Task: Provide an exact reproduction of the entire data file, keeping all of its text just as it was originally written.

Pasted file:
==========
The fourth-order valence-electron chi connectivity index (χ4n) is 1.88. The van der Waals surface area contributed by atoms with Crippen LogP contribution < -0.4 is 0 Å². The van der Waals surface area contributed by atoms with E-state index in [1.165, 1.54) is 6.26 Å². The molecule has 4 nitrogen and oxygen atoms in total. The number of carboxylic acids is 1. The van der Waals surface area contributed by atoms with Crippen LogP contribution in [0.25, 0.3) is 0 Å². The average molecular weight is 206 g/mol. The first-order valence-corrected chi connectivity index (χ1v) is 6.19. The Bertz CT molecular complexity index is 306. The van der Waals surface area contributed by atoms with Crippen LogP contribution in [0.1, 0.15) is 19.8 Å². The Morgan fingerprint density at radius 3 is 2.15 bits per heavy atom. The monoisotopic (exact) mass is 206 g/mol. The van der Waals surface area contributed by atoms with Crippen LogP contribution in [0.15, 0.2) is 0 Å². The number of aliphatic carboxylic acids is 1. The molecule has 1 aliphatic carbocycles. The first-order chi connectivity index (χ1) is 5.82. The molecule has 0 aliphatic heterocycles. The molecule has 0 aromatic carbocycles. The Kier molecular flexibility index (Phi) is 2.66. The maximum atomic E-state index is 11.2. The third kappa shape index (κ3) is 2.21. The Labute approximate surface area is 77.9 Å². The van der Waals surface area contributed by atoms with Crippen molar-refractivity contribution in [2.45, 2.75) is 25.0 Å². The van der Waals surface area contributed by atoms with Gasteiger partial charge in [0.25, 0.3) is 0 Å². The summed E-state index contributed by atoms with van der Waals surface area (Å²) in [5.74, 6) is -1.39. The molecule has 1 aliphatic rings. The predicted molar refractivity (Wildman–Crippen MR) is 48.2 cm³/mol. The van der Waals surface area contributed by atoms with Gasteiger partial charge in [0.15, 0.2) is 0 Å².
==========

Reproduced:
The fourth-order valence-electron chi connectivity index (χ4n) is 1.88. The van der Waals surface area contributed by atoms with Crippen LogP contribution < -0.4 is 0 Å². The van der Waals surface area contributed by atoms with E-state index in [1.165, 1.54) is 6.26 Å². The molecule has 4 nitrogen and oxygen atoms in total. The number of carboxylic acids is 1. The van der Waals surface area contributed by atoms with Crippen LogP contribution in [0.25, 0.3) is 0 Å². The average molecular weight is 206 g/mol. The first-order valence-corrected chi connectivity index (χ1v) is 6.19. The Bertz CT molecular complexity index is 306. The van der Waals surface area contributed by atoms with Crippen LogP contribution in [0.1, 0.15) is 19.8 Å². The Morgan fingerprint density at radius 3 is 2.15 bits per heavy atom. The monoisotopic (exact) mass is 206 g/mol. The van der Waals surface area contributed by atoms with Crippen LogP contribution in [0.15, 0.2) is 0 Å². The number of aliphatic carboxylic acids is 1. The molecule has 1 aliphatic carbocycles. The first-order chi connectivity index (χ1) is 5.82. The molecule has 0 aliphatic heterocycles. The molecule has 0 aromatic carbocycles. The Kier molecular flexibility index (Phi) is 2.66. The maximum atomic E-state index is 11.2. The third kappa shape index (κ3) is 2.21. The Labute approximate surface area is 77.9 Å². The van der Waals surface area contributed by atoms with Crippen molar-refractivity contribution in [2.45, 2.75) is 25.0 Å². The van der Waals surface area contributed by atoms with Gasteiger partial charge in [0.25, 0.3) is 0 Å². The summed E-state index contributed by atoms with van der Waals surface area (Å²) in [5.74, 6) is -1.39. The molecule has 1 aliphatic rings. The predicted molar refractivity (Wildman–Crippen MR) is 48.2 cm³/mol. The van der Waals surface area contributed by atoms with Gasteiger partial charge in [0.15, 0.2) is 0 Å².